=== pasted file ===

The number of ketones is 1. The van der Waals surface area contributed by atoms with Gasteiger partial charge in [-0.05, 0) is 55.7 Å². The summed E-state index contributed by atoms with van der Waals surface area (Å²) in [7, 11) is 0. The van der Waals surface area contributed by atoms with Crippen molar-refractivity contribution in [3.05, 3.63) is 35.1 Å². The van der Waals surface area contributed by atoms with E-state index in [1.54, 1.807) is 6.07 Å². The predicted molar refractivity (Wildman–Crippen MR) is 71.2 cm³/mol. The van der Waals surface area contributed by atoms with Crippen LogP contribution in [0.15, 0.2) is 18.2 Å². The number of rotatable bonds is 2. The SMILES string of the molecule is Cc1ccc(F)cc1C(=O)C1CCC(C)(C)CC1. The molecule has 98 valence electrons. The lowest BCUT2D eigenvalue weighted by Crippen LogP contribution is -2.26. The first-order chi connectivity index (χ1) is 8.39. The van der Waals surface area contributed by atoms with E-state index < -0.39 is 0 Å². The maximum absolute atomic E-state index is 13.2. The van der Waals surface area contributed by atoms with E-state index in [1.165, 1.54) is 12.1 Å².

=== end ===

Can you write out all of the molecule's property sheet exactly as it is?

The number of ketones is 1. The van der Waals surface area contributed by atoms with Gasteiger partial charge in [-0.05, 0) is 55.7 Å². The summed E-state index contributed by atoms with van der Waals surface area (Å²) in [7, 11) is 0. The van der Waals surface area contributed by atoms with Crippen molar-refractivity contribution in [3.05, 3.63) is 35.1 Å². The van der Waals surface area contributed by atoms with E-state index in [1.54, 1.807) is 6.07 Å². The predicted molar refractivity (Wildman–Crippen MR) is 71.2 cm³/mol. The van der Waals surface area contributed by atoms with Crippen LogP contribution in [0.15, 0.2) is 18.2 Å². The number of rotatable bonds is 2. The SMILES string of the molecule is Cc1ccc(F)cc1C(=O)C1CCC(C)(C)CC1. The molecule has 98 valence electrons. The lowest BCUT2D eigenvalue weighted by Crippen LogP contribution is -2.26. The first-order chi connectivity index (χ1) is 8.39. The van der Waals surface area contributed by atoms with E-state index < -0.39 is 0 Å². The maximum absolute atomic E-state index is 13.2. The van der Waals surface area contributed by atoms with E-state index in [1.165, 1.54) is 12.1 Å².